The Crest of the Commonwealth of Australia Treasury Portfolio Ministers
Picture of Wayne Swan

Wayne Swan

Deputy Prime Minister and Treasurer

3 December 2007 - 27 June 2013

26 August 2012

Treasurer's economic note

This is a time of great nation building. Every day thousands and thousands of Australians go to work, constructing new and better infrastructure. They are building roads, bridges and ports. They are laying pipelines, assembling plants and digging mines. And they are rolling out optic fibre cable to link our homes, businesses, schools and hospitals with each other and the world. Today, engineering construction is at record high levels. Obviously, all this activity is supporting economic growth and employment. What's often overlooked, however, is that the benefits will endure long after the concrete has set and dried. A new road can not only improve quality of life, but also allow work to be done more efficiently. Better infrastructure  boosts the productive capacity of our economy, leading to greater output and greater exports. That means the investment we see today will continue to deliver dividends, underpinning increases in the living standards of all Australians for many years to come.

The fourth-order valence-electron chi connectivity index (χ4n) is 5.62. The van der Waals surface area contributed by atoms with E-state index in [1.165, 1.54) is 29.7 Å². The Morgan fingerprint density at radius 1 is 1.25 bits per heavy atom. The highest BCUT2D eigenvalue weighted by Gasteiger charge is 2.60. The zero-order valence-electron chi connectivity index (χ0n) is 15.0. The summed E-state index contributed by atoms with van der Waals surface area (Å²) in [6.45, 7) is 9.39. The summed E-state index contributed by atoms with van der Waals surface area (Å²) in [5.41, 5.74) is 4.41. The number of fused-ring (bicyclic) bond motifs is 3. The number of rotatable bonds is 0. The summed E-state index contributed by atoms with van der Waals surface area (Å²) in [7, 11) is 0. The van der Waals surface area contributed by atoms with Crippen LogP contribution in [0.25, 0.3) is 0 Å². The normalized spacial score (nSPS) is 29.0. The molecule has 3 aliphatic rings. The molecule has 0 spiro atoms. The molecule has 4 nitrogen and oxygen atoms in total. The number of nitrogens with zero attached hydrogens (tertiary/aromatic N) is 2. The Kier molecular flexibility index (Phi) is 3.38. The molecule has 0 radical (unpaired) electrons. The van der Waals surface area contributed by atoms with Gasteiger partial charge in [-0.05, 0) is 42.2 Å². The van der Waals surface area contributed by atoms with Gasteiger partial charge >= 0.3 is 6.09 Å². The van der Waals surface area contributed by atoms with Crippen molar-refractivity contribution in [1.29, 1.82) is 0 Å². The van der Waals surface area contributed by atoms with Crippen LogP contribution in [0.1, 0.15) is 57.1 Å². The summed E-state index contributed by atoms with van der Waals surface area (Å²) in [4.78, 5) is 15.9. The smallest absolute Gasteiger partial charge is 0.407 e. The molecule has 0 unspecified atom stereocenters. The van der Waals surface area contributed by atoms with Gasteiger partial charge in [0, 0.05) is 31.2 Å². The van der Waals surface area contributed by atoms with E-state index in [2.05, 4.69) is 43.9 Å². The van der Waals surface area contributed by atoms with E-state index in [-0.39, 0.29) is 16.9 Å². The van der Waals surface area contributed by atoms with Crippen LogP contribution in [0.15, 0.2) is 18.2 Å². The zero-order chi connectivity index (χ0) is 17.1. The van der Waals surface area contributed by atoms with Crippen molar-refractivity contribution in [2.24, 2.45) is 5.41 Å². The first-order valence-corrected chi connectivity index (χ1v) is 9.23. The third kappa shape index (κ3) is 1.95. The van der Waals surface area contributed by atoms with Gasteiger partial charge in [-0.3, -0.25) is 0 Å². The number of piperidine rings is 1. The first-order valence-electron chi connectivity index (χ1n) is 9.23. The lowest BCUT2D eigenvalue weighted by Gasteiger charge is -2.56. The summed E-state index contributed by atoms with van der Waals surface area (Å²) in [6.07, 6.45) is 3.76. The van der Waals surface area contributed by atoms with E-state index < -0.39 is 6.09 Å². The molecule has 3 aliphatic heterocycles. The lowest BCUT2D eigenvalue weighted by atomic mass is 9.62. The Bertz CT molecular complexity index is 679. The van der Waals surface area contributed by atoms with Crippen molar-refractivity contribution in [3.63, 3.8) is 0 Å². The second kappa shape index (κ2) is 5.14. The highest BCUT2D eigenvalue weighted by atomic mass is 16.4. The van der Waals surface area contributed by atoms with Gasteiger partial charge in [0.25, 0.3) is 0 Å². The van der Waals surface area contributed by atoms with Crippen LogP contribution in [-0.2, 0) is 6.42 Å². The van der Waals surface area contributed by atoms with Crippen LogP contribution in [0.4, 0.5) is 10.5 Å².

Building a stronger Australia